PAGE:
These animals have the standard tortoise build of thick, stocky legs, a domed shell, and a blunt snout. What sets them apart however, are the beautiful star patterns on their shells. Starting from the center of each black shell plate, multiple lines of gold-yellow radiate outwards to make a starburst pattern, earning the Radiated Tortoise not only its name, but its reputation as one of the most beautiful tortoises in the world.
Radiated Tortoises are herbivores and feed primarily on grasses, succulents, and fruit. A particular favorite for wild tortoises is the Opuntia plant.
In the wild, this reptile is relegated to the extreme south and south-western portions of Madagascar. In recent times, they have also been introduced to the nearby island of Reunion.
As grazing makes up 80-90% of their diet, these tortoises are most often seen wandering around in search of food. As reptiles, they take full advantage of the sun to warm up in the mornings, and seek shade to keep cool when temperatures rise.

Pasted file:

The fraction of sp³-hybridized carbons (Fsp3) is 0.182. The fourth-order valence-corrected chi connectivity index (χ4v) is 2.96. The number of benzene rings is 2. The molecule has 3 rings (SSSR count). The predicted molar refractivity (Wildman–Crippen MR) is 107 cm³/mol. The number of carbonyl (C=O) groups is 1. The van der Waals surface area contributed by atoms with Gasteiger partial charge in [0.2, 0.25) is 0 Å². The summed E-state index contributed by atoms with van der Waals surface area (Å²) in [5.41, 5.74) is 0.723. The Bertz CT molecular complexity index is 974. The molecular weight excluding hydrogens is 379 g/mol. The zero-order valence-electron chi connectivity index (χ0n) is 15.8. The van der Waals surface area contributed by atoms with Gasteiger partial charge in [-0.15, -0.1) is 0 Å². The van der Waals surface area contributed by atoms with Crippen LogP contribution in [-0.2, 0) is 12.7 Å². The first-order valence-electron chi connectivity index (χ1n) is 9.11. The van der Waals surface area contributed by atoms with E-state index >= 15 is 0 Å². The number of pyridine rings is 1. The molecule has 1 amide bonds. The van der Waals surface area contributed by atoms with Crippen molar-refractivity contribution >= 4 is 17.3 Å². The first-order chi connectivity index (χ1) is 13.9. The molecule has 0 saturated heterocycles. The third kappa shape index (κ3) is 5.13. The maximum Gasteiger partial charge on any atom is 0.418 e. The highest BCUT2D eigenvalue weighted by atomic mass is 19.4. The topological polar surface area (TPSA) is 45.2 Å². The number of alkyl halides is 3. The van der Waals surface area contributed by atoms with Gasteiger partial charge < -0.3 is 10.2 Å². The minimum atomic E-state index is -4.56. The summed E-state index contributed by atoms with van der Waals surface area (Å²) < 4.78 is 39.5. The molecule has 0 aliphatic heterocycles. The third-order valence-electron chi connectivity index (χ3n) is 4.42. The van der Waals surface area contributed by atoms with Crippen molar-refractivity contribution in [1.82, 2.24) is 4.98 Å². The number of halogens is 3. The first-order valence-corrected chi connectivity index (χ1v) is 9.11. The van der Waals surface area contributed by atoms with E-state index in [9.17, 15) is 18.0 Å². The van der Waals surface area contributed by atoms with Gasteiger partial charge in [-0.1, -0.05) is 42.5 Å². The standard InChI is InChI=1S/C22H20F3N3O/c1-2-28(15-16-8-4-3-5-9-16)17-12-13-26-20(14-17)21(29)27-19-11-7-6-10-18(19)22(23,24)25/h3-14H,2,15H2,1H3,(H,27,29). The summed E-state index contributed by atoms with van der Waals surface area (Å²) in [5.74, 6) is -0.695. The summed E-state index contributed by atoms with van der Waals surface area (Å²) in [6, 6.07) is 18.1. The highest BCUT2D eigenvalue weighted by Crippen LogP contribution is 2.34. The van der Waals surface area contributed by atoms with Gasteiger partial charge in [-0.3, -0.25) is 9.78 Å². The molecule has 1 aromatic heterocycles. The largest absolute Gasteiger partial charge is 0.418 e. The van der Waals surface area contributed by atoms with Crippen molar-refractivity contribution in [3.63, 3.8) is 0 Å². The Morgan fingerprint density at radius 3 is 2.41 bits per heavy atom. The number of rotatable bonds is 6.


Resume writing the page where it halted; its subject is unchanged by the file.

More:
Males do not reach maturity until they are a foot in length and females must grow even larger. To signal their intent, males will often call and bob their heads to get the female’s attention.
After mating, females dig holes 6-8 inches deep and lay anywhere from 3-12 eggs. After 145 to 231 days, the eggs hatch. Hatchlings are white or off-white in color with more flat shells that take on their domed shape soon after hatching.
Radiated Tortoises are Critically Endangered. Their limited range, combined with a slow reproductive rate, has left them especially vulnerable to habitat loss and overharvest for both food and the exotic pet trade.
Our Radiated Tortoise population currently consists of six males, two females, and a single juvenile. The Honolulu Zoo is proud to successfully breed these tortoises in captivity as part of an international effort to conserve and one day, reintroduce this species.